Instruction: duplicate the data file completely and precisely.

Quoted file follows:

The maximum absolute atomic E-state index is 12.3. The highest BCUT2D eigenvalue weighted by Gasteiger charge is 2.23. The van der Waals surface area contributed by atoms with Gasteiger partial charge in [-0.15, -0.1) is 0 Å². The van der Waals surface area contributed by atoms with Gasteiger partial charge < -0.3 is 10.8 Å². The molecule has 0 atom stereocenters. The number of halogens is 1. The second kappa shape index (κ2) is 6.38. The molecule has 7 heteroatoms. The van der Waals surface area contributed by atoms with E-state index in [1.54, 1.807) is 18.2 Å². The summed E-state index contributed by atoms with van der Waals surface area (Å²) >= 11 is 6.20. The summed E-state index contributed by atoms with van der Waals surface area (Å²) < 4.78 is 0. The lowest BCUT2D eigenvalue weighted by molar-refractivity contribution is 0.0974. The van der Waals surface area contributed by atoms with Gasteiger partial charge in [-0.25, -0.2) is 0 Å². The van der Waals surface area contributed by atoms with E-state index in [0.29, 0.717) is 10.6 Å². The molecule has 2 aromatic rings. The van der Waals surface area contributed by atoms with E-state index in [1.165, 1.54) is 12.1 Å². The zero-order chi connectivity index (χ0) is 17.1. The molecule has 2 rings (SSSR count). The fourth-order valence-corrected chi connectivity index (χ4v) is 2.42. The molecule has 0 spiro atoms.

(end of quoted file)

The maximum absolute atomic E-state index is 12.3. The highest BCUT2D eigenvalue weighted by Gasteiger charge is 2.23. The van der Waals surface area contributed by atoms with Gasteiger partial charge in [-0.15, -0.1) is 0 Å². The van der Waals surface area contributed by atoms with Gasteiger partial charge < -0.3 is 10.8 Å². The molecule has 0 atom stereocenters. The number of halogens is 1. The second kappa shape index (κ2) is 6.38. The molecule has 7 heteroatoms. The van der Waals surface area contributed by atoms with E-state index in [1.54, 1.807) is 18.2 Å². The summed E-state index contributed by atoms with van der Waals surface area (Å²) >= 11 is 6.20. The summed E-state index contributed by atoms with van der Waals surface area (Å²) < 4.78 is 0. The lowest BCUT2D eigenvalue weighted by molar-refractivity contribution is 0.0974. The van der Waals surface area contributed by atoms with Gasteiger partial charge in [-0.25, -0.2) is 0 Å². The van der Waals surface area contributed by atoms with E-state index in [0.29, 0.717) is 10.6 Å². The molecule has 2 aromatic rings. The van der Waals surface area contributed by atoms with E-state index in [1.165, 1.54) is 12.1 Å². The zero-order chi connectivity index (χ0) is 17.1. The molecule has 2 rings (SSSR count). The fourth-order valence-corrected chi connectivity index (χ4v) is 2.42. The molecule has 0 spiro atoms.